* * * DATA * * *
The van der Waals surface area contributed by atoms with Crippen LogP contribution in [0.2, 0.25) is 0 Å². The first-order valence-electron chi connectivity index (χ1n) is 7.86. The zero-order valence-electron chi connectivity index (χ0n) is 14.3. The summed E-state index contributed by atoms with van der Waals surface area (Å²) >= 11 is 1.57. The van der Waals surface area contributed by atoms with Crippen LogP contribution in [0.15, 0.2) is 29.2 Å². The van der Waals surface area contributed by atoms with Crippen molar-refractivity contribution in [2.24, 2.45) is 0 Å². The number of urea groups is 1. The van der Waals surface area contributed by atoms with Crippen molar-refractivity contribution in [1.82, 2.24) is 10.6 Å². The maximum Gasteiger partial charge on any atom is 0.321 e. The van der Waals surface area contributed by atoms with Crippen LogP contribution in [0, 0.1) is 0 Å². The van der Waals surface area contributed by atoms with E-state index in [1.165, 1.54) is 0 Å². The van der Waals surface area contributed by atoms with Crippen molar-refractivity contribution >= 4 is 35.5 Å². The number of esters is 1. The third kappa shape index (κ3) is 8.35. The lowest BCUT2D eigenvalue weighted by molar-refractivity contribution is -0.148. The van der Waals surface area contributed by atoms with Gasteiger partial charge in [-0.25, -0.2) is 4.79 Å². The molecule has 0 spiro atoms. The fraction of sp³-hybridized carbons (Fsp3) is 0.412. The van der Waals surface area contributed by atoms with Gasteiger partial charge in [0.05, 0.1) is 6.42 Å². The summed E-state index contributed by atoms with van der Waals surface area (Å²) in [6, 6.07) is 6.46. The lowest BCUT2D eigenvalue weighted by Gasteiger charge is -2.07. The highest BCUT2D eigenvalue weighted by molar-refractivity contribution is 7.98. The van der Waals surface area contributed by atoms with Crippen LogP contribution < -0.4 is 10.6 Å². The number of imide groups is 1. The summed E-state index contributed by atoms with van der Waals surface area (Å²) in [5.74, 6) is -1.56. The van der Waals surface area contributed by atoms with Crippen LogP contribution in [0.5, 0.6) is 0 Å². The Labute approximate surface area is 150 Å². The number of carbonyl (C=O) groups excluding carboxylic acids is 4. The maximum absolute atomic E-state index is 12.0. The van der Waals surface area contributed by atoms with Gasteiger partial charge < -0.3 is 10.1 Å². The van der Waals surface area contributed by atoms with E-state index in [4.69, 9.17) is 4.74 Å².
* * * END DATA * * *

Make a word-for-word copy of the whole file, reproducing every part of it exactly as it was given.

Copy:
The van der Waals surface area contributed by atoms with Crippen LogP contribution in [0.2, 0.25) is 0 Å². The first-order valence-electron chi connectivity index (χ1n) is 7.86. The zero-order valence-electron chi connectivity index (χ0n) is 14.3. The summed E-state index contributed by atoms with van der Waals surface area (Å²) >= 11 is 1.57. The van der Waals surface area contributed by atoms with Crippen LogP contribution in [0.15, 0.2) is 29.2 Å². The van der Waals surface area contributed by atoms with Crippen molar-refractivity contribution in [2.24, 2.45) is 0 Å². The number of urea groups is 1. The van der Waals surface area contributed by atoms with Crippen molar-refractivity contribution in [1.82, 2.24) is 10.6 Å². The maximum Gasteiger partial charge on any atom is 0.321 e. The van der Waals surface area contributed by atoms with Crippen LogP contribution in [0, 0.1) is 0 Å². The van der Waals surface area contributed by atoms with E-state index in [1.165, 1.54) is 0 Å². The van der Waals surface area contributed by atoms with Crippen molar-refractivity contribution >= 4 is 35.5 Å². The number of esters is 1. The third kappa shape index (κ3) is 8.35. The lowest BCUT2D eigenvalue weighted by molar-refractivity contribution is -0.148. The van der Waals surface area contributed by atoms with Gasteiger partial charge in [-0.25, -0.2) is 4.79 Å². The molecule has 0 spiro atoms. The fraction of sp³-hybridized carbons (Fsp3) is 0.412. The van der Waals surface area contributed by atoms with Gasteiger partial charge in [0.05, 0.1) is 6.42 Å². The summed E-state index contributed by atoms with van der Waals surface area (Å²) in [6, 6.07) is 6.46. The lowest BCUT2D eigenvalue weighted by Gasteiger charge is -2.07. The highest BCUT2D eigenvalue weighted by molar-refractivity contribution is 7.98. The van der Waals surface area contributed by atoms with Crippen LogP contribution < -0.4 is 10.6 Å². The number of imide groups is 1. The summed E-state index contributed by atoms with van der Waals surface area (Å²) in [5.74, 6) is -1.56. The van der Waals surface area contributed by atoms with Crippen LogP contribution in [0.5, 0.6) is 0 Å². The Labute approximate surface area is 150 Å². The number of carbonyl (C=O) groups excluding carboxylic acids is 4. The maximum absolute atomic E-state index is 12.0. The van der Waals surface area contributed by atoms with Gasteiger partial charge < -0.3 is 10.1 Å². The van der Waals surface area contributed by atoms with E-state index in [4.69, 9.17) is 4.74 Å².